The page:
PUNTA DEL ESTE, Uruguay (Reuters) - World health officials recommended on Saturday limiting additives that make cigarettes more palatable, but they postponed until 2012 a number of other issues after five days of deliberations.
The World Health Organization meeting in Uruguay’s fashionable beach resort of Punta del Este was aimed at fleshing out the so-called Framework Convention for Tobacco Control, which 171 countries have signed.
The global public health treaty addresses tobacco industry marketing and cigarette smuggling.
Delegates approved a proposal to limit the use of tobacco additives, which critics say improve the flavor of cigarettes, encouraging consumers to smoke more.
But they put off until the next meeting decisions on tougher taxes for tobacco products, alternative crops for tobacco farmers, and the regulation of smokeless electronic cigarettes, which provide vaporized puffs of nicotine.
“We’ve been able to take this conference to another level,” said Thamsanqa Dennis Mseleku, who presided at the WHO meeting.
The International Tobacco Growers Association criticized the recommendation to limit additives, saying it would hurt farmers who cultivate certain tobacco varieties that lose their flavor more easily, without curbing overall production.
“This is an ambiguous decision ... it gives countries great leeway in deciding what measures to take on mixes (of tobacco varieties),” said Antonio Abrunhosa, head of the growers’ group.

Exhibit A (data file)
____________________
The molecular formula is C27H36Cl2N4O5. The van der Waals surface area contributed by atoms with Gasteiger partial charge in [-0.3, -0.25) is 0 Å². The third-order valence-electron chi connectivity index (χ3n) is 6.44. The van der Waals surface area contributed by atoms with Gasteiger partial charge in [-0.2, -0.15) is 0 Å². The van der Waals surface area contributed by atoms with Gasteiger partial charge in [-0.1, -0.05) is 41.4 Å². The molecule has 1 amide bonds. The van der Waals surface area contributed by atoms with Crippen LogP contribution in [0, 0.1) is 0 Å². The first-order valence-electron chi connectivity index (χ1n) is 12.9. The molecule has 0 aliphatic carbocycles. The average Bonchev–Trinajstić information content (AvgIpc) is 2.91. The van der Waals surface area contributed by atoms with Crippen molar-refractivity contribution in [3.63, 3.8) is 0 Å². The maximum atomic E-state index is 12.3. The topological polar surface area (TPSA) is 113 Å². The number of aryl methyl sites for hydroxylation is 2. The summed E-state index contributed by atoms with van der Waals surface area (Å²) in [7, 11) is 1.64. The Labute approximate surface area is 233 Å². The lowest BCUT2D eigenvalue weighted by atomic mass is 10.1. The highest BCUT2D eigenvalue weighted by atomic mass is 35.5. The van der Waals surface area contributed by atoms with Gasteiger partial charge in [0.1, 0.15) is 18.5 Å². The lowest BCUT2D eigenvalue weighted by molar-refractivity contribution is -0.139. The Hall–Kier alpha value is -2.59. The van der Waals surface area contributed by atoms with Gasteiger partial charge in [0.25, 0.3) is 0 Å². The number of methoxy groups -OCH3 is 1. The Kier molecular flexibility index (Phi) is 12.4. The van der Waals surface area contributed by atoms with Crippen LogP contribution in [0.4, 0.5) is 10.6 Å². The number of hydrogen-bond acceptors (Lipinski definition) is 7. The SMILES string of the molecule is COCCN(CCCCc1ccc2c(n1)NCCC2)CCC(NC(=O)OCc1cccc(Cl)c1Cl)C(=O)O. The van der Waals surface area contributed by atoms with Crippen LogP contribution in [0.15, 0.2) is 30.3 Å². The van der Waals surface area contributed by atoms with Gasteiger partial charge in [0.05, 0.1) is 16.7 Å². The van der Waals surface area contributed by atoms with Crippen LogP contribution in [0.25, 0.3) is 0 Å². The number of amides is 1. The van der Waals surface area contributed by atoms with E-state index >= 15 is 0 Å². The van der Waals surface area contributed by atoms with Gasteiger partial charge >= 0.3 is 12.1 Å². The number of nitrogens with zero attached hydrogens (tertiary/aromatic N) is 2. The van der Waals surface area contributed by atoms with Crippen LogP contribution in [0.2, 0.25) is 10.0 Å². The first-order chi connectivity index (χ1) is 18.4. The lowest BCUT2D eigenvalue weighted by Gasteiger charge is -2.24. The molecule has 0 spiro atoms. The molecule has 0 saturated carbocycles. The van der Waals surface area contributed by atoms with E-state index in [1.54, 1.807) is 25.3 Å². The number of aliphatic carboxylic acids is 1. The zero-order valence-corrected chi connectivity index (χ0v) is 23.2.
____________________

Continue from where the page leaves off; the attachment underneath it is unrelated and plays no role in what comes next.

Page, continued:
Health officials also recommended actions to beef up education and awareness campaigns on the dangers of smoking.
And they publicly backed Uruguay’s tough anti-smoking rules, some of which have been challenged by global tobacco company Philip Morris International.
The company this year sought arbitration at the World Bank’s International Center for Settlement of Investment Disputes, citing a trade deal between Uruguay and Switzerland, where the company is based.
Philip Morris has said it supports many of the Uruguayan measures, but disputes several regulations including an increase in the size of health warnings on packets and a rule that limits the number of brands any one company can sell.
Uruguay’s president, former leftist guerrilla leader Jose Mujica, said this week the multinational firm was going after a small nation for “trying to defend its people’s health.”
More than 51 million people worldwide have died of tobacco-related illnesses since 1999, according to the WHO.
Writing by Hilary Burke; editing by Chris Wilson